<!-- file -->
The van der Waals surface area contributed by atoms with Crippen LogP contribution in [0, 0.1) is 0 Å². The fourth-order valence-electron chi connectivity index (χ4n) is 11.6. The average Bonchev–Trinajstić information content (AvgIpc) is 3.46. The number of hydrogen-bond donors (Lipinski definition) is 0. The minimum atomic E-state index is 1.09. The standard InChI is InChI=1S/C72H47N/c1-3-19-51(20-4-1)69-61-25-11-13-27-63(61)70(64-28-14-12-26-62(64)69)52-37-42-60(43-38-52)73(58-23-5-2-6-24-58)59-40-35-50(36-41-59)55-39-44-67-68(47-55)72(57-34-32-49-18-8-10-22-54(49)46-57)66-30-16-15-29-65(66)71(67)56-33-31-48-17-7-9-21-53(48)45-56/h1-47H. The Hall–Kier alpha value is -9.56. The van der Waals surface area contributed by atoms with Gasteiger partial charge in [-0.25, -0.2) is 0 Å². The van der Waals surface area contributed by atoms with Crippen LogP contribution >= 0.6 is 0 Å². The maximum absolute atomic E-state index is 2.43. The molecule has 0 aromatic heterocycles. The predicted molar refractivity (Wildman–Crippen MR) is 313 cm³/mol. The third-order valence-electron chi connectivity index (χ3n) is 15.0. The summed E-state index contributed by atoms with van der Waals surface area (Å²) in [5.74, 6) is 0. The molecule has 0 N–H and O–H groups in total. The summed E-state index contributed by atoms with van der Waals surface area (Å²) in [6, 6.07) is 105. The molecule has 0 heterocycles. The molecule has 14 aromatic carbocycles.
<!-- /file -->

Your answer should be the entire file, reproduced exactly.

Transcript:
The van der Waals surface area contributed by atoms with Crippen LogP contribution in [0, 0.1) is 0 Å². The fourth-order valence-electron chi connectivity index (χ4n) is 11.6. The average Bonchev–Trinajstić information content (AvgIpc) is 3.46. The number of hydrogen-bond donors (Lipinski definition) is 0. The minimum atomic E-state index is 1.09. The standard InChI is InChI=1S/C72H47N/c1-3-19-51(20-4-1)69-61-25-11-13-27-63(61)70(64-28-14-12-26-62(64)69)52-37-42-60(43-38-52)73(58-23-5-2-6-24-58)59-40-35-50(36-41-59)55-39-44-67-68(47-55)72(57-34-32-49-18-8-10-22-54(49)46-57)66-30-16-15-29-65(66)71(67)56-33-31-48-17-7-9-21-53(48)45-56/h1-47H. The Hall–Kier alpha value is -9.56. The van der Waals surface area contributed by atoms with Gasteiger partial charge in [-0.25, -0.2) is 0 Å². The van der Waals surface area contributed by atoms with Crippen LogP contribution >= 0.6 is 0 Å². The maximum absolute atomic E-state index is 2.43. The molecule has 0 aromatic heterocycles. The predicted molar refractivity (Wildman–Crippen MR) is 313 cm³/mol. The third-order valence-electron chi connectivity index (χ3n) is 15.0. The summed E-state index contributed by atoms with van der Waals surface area (Å²) in [5.74, 6) is 0. The molecule has 0 N–H and O–H groups in total. The summed E-state index contributed by atoms with van der Waals surface area (Å²) in [6, 6.07) is 105. The molecule has 0 heterocycles. The molecule has 14 aromatic carbocycles.